Praise for Declan Burke: “Burke shows again that he’s not just a comic genius, but also a fine dramatic writer and storyteller.” – Booklist. “Proust meets Chandler over a pint of Guinness.” – Spectator. “Among the most memorable books of the year, of any genre.” – Sunday Times. “A hardboiled delight.” – Guardian. “Imagine Donald Westlake and Richard Stark collaborating on a screwball noir.” – Kirkus Reviews. “A cross between Raymond Chandler and Flann O’Brien.” – John Banville.

Friday, May 1, 2009

The Embiggened O # 2,034: In Which Flattery Is The Most Sincere Form Of Flattery

It feels like a long, long time since there was any big-ups for THE BIG O, and then a few come along in a rush. Brian McGilloway did us proud by plugging said humble tome in his Guardian blog piece last week on the Top Ten Modern Irish Crime Novels, and now Ian O’Doherty pops up in the Irish Independent, with the gist running thusly:
“We’re going through something of a golden age of Irish fiction at the moment, with the likes of Gene Kerrigan, Declan Hughes and the peerless Ken Bruen. And you can comfortably add Declan Burke to that list. The Sligo native has been producing great crime fiction for the last few years and you could do a lot worse than checking out THE BIG O, which has even garnered Burke comparisons to Elmore Leonard.”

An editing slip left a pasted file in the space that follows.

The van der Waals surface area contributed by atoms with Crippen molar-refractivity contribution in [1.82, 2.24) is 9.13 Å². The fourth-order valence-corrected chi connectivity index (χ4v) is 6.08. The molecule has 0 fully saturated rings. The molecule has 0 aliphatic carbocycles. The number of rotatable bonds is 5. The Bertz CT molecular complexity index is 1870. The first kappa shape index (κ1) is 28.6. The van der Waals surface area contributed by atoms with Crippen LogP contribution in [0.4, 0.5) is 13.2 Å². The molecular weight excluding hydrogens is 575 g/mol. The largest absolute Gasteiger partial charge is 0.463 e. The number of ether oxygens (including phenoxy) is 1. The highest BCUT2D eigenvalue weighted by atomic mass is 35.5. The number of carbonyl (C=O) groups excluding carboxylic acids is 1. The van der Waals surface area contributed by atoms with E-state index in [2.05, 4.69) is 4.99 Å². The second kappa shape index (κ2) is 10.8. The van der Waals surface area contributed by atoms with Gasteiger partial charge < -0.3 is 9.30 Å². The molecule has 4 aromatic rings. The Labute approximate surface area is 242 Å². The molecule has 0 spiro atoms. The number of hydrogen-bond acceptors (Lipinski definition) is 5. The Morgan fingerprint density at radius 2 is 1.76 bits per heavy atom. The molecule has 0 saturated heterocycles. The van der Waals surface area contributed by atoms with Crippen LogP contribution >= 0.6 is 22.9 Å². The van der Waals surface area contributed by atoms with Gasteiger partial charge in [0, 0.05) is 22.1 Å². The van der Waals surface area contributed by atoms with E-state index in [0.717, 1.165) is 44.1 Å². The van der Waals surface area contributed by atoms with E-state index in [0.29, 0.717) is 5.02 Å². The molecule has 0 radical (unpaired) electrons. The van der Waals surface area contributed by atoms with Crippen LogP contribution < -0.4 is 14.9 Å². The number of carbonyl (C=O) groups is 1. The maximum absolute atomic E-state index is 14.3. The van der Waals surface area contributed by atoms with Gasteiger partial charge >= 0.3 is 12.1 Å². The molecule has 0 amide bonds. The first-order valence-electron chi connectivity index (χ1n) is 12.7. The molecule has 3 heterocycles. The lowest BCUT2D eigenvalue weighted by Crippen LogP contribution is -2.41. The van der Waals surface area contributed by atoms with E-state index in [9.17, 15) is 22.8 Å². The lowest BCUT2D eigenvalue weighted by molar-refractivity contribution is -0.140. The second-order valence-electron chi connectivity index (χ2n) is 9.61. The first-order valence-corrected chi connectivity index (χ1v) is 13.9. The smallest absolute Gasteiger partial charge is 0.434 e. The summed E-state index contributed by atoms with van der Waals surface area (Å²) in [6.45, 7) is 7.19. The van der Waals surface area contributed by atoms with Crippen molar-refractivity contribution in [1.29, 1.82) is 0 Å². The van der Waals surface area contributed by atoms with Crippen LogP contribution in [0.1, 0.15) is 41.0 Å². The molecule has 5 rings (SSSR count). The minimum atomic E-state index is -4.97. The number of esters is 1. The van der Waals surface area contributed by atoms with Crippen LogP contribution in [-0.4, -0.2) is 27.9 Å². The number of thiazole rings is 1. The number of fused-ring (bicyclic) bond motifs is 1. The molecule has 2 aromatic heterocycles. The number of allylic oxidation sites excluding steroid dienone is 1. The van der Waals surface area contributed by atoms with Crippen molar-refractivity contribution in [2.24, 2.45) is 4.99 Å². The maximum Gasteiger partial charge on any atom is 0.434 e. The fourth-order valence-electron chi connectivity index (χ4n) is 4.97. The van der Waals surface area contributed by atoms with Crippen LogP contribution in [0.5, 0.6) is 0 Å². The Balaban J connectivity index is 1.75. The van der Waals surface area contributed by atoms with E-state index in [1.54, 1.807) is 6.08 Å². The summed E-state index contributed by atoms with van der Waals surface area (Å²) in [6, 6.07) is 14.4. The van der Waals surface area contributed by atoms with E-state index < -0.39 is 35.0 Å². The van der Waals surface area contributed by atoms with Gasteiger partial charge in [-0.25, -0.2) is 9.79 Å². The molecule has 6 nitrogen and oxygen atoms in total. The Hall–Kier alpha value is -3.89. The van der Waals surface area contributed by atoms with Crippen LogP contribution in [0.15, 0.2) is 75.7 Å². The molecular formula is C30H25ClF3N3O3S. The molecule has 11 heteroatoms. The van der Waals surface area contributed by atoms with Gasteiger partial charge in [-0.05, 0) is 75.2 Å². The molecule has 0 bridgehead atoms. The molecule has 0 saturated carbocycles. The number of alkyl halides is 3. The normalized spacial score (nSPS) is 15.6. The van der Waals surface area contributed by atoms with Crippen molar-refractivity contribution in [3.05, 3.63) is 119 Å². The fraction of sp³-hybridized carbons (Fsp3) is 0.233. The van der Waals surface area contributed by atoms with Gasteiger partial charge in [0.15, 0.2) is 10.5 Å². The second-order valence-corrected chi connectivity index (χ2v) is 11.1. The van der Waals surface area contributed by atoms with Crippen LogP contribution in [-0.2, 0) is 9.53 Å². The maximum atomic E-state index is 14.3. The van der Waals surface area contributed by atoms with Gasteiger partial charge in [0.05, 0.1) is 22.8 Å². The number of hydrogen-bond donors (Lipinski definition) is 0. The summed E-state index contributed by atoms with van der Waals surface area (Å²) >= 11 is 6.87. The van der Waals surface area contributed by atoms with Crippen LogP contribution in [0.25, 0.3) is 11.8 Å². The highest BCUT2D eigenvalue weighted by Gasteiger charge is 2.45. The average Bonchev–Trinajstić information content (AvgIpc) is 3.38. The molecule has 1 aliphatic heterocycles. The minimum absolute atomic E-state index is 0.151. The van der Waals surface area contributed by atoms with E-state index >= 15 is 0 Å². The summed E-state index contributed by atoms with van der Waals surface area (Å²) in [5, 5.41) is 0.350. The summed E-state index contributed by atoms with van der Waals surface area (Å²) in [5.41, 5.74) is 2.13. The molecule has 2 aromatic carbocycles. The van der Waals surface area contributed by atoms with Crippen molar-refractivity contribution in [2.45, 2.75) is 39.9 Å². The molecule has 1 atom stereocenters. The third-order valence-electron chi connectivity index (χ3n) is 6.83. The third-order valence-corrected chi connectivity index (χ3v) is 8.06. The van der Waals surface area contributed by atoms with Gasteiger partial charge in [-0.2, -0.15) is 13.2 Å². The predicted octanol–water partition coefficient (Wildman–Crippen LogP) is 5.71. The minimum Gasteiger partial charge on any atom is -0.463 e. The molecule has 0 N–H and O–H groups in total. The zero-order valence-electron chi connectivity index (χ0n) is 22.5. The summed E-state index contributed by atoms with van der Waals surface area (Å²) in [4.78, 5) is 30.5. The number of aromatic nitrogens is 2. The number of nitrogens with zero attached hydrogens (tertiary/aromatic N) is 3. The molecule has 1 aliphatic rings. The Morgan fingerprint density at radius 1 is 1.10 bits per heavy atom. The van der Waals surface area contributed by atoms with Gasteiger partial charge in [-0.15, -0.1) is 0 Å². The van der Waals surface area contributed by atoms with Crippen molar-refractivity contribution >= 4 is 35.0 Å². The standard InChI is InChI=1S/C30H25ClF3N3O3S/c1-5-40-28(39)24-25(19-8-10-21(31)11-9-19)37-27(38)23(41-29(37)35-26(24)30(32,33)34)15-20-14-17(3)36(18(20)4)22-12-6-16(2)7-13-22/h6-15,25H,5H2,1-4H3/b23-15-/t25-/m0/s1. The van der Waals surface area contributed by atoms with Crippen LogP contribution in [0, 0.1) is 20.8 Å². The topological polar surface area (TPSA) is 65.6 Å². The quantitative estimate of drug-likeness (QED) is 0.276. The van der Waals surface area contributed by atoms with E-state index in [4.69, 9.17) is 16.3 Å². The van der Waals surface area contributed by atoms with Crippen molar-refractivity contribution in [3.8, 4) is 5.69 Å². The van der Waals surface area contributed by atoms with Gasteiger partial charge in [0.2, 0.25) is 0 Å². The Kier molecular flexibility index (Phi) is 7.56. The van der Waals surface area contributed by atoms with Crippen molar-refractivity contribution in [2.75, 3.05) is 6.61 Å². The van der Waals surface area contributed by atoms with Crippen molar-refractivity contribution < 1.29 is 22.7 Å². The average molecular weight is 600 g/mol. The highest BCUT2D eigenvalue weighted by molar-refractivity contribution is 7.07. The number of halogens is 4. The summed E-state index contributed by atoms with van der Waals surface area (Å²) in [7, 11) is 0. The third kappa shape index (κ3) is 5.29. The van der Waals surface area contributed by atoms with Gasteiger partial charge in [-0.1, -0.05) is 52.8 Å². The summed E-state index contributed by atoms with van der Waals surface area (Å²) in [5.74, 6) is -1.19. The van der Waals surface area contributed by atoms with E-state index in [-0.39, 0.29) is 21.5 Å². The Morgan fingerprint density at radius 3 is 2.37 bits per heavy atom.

All of which is very nice indeed, but equally nice was a random email that popped into my inbox during the week, from ‘Detroit Girl’ in the good ol’ USA. To wit:
“I just wanted to tell you that I am really enjoying your book. It is so funny and well written. I’m currently on 227 and will be sorry to see the story end in another 53 pages. I will be looking for your next book!”
  Simple, succinct, and very much to the point. And all cod-irony aside, it’s moments like that that make it worthwhile, especially – and ‘Detroit Girl’ had no way of knowing this – when you’re wallowing in one of your periodic troughs of despair about the pointlessness of trying to be a writer. Which occur quite frequently, as it happens.
  So, dear reader, if you’ve recently read a book you thought was terrific, and had the Holden Caulfield impulse to contact the writer and tell him or her so, but then decided against it, please reconsider – from a writer’s point of view, there’s nothing quite like the buzz of a reader telling you they liked your book. Trust me, you’ll make someone’s day.